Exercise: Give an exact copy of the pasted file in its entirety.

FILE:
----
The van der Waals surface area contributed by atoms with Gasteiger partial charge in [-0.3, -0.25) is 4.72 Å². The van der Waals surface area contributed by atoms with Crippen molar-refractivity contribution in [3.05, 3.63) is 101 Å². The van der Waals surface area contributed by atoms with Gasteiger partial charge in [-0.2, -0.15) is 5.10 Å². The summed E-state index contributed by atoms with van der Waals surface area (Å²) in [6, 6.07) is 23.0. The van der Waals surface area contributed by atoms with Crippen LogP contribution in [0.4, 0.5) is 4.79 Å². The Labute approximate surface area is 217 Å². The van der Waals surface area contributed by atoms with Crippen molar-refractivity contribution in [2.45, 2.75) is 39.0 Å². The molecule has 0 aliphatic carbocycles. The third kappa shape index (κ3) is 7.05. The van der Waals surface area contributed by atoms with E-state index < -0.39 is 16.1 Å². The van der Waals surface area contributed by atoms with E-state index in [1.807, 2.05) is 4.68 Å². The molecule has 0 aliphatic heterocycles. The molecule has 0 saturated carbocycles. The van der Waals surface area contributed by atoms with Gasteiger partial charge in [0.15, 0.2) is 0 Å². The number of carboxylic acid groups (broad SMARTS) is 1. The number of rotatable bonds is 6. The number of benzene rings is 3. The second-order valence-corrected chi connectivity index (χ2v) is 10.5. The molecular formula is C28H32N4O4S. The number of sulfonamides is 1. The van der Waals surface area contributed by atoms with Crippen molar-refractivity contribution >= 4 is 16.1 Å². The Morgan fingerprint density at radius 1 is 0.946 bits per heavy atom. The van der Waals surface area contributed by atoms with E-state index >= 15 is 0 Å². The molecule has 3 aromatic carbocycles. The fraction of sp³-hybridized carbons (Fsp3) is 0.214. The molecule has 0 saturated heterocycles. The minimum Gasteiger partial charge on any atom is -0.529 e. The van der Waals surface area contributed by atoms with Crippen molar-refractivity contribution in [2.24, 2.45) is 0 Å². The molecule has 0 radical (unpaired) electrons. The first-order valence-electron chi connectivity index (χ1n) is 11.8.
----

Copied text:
The van der Waals surface area contributed by atoms with Gasteiger partial charge in [-0.3, -0.25) is 4.72 Å². The van der Waals surface area contributed by atoms with Crippen molar-refractivity contribution in [3.05, 3.63) is 101 Å². The van der Waals surface area contributed by atoms with Gasteiger partial charge in [-0.2, -0.15) is 5.10 Å². The summed E-state index contributed by atoms with van der Waals surface area (Å²) in [6, 6.07) is 23.0. The van der Waals surface area contributed by atoms with Crippen LogP contribution in [0.4, 0.5) is 4.79 Å². The Labute approximate surface area is 217 Å². The van der Waals surface area contributed by atoms with Crippen molar-refractivity contribution in [2.45, 2.75) is 39.0 Å². The molecule has 0 aliphatic carbocycles. The third kappa shape index (κ3) is 7.05. The van der Waals surface area contributed by atoms with E-state index < -0.39 is 16.1 Å². The van der Waals surface area contributed by atoms with E-state index in [1.807, 2.05) is 4.68 Å². The molecule has 0 aliphatic heterocycles. The molecule has 0 saturated carbocycles. The van der Waals surface area contributed by atoms with Gasteiger partial charge in [0.15, 0.2) is 0 Å². The number of carboxylic acid groups (broad SMARTS) is 1. The number of rotatable bonds is 6. The number of benzene rings is 3. The second-order valence-corrected chi connectivity index (χ2v) is 10.5. The molecular formula is C28H32N4O4S. The number of sulfonamides is 1. The van der Waals surface area contributed by atoms with Crippen molar-refractivity contribution >= 4 is 16.1 Å². The Morgan fingerprint density at radius 1 is 0.946 bits per heavy atom. The van der Waals surface area contributed by atoms with E-state index >= 15 is 0 Å². The molecule has 3 aromatic carbocycles. The fraction of sp³-hybridized carbons (Fsp3) is 0.214. The molecule has 0 saturated heterocycles. The minimum Gasteiger partial charge on any atom is -0.529 e. The van der Waals surface area contributed by atoms with Crippen molar-refractivity contribution in [2.24, 2.45) is 0 Å². The molecule has 0 radical (unpaired) electrons. The first-order valence-electron chi connectivity index (χ1n) is 11.8.